But Yesterday I read something concerning this debate that hadn't occurred to me. It was the 'letter from the editor' of Canoe and Kayak magazine. He pointed out something that I hadn't thought of. Skegs are primarily found on European style kayaks, whereas rudders are found primarily on North American style. These two styles have major differences in both the shape and performance of the boat. The Euro boats tend to be lower volume, with more rounded chines, and more rocker, which adds up to more maneuverability. So I think it would be a better idea to find the kayak that suits you, and then learn the pluses and minuses of the rudder or skeg.

I think it is important to keep an open mind, instead of saying you have to paddle one or the other. The important thing is that you paddle.

Wednesday, June 2, 2010


This past Monday was Memorial Day here int he states. For many it is the official start of summer, And this was plainly evident, when I went to the little lake where I paddle when Alone, and shoot all the video (almost) for this blog.

It seemed everyone who owned a kayak in the little city that I live, had decided to paddle on the little lake I call my own. In the two hours I paddled I saw only two other touring kayaks. They were old Wilderness Systems Sealution's - which incidentally was the first kayak I paddled on an overnight trip - and their owners were not technically proficient paddlers. But as I looked around me, I saw that no one was a technically proficient paddler. I saw people paddling powerfully with their arms, people slouching in the kayaks. People with hands way above their heads. I saw all manner of kayaking, and they all had one thing in common. They were all wrong. Or were they? I will come back to this.

The boats I did see were uniformly of one design. I don't mean that they were all one manufacturers particular model, I mean that they all met a certain criteria. They were between 7 and 12 feet in length. They were all 28 to 32 inches in width. They all had large cockpit openings. They were - in a word - recreational kayaks.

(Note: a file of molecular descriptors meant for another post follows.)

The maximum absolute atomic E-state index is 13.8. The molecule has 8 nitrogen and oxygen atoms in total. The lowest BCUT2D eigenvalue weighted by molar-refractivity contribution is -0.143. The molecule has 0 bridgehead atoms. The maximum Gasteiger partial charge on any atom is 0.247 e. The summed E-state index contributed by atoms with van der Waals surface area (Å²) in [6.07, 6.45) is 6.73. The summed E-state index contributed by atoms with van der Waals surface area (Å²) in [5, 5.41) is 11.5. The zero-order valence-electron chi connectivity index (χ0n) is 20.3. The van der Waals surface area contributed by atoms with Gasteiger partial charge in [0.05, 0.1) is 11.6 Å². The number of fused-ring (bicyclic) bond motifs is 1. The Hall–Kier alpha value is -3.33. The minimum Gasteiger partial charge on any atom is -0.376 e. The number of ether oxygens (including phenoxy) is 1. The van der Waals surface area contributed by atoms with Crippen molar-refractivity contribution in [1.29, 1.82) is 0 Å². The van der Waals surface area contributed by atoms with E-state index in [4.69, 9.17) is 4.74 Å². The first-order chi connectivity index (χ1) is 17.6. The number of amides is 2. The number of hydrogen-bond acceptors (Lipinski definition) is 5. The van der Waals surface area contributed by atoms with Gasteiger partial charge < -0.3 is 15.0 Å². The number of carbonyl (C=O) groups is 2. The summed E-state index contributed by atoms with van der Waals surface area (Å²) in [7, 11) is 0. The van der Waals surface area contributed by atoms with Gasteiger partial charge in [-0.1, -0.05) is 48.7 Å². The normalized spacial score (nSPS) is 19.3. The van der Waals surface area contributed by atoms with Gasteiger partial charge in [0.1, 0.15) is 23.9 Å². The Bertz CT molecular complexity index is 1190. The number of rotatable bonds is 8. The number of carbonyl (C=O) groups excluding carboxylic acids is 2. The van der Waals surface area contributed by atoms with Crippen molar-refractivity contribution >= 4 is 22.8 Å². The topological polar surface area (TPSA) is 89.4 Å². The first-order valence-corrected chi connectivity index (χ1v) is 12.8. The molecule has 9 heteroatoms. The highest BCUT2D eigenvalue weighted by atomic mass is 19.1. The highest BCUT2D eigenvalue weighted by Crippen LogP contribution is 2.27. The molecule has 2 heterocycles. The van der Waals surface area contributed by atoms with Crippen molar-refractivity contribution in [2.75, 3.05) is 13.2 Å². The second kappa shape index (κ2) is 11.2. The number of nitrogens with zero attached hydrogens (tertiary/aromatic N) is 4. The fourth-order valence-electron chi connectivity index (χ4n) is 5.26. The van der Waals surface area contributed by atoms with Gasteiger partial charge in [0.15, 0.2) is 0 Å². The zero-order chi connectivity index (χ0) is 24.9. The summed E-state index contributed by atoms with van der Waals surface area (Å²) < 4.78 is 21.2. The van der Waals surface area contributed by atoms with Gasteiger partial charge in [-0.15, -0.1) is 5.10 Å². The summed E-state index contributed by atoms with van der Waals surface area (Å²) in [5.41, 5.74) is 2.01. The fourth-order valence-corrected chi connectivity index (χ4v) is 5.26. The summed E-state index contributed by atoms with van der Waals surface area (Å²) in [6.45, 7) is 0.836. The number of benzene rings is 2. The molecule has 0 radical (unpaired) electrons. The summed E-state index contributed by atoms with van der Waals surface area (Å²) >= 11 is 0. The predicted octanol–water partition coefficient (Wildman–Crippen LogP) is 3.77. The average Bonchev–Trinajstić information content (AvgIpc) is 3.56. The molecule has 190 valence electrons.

This is the majority of the kayaking world. People who are perfectly content to paddle incorrectly for a couple of hours, in a poorly performing kayak, with no clue that there is anything different. No clue that around the corner is another world of kayaking. A world that consists of kayaks from 16 to 18 feet long with an average width of around 22 inches. A world where kayaks go straight when paddled. A world open to over night, or week long, or month long trips. A world where kayaks perform like sports cars.

Those of us that live in this world, with our carbon fiber paddles, speak a language that they don't understand. It reminds me - of course - of the various Buddhist definitions for enlightenment. I found this on the web:

The Sanskrit word for enlightenment is "bodhi," which means "awakened." But awakened to what?

The only true answer to the question is to realize enlightenment. Short of that, we must come up with provisional answers that, the teachers tell us, do not really do justice to enlightenment.

Enlightenment can be defined as the cessation of dukkha, which is another word usually mangled in translation. It can be defined as the full realization of the truth of the Buddha's teachings. It can be defined as awakening to a great reality most of us never perceive.

My teaching defines dukkha as suffering, So enlightenment can be defined as the cessation of suffering. Most unenlightened people don't know they are suffering, it is not until you experience enlightenment that you realize what was wrong.

This is how I view recreational kayaks. If only people would listen to me, they would know the beauty, that lies just out of their grasp, that they don't even see. They can't see it until they experience the enlightenment of paddling a 17 foot touring kayak.

But are they wrong, are they really suffering? No of course not. They are happy, and enjoying themselves, and at the end of the day that is enough. We have to remind ourselves that we are the minority. We occupy a very small space in the world of kayaking. But we do offer a service. We are they ones driving the kayaking world forward. Forcing manufacturers to find ever lighter, ever stronger materials to make ever more responsive kayaks for us to paddle. We are a small niche, but it's the people in the recreational kayaks that are paying the bills. And for that we owe them a debt of gratitude. The only way we can pay that debt is by helping become better paddlers, if only they would listen.

As a footnote, something to consider. If we are the minority, Think about what a small niche the Greenland style paddlers, with their skin on frame boats and wooden Greenland style paddles. We owe them a debt as well, they keep us grounded in the past. Kayaking has a long and rich tradition and it is these people keeping it alive. Kayaks date back 5000 years, which for those of you keeping track is more than twice as long as Christianity has been around.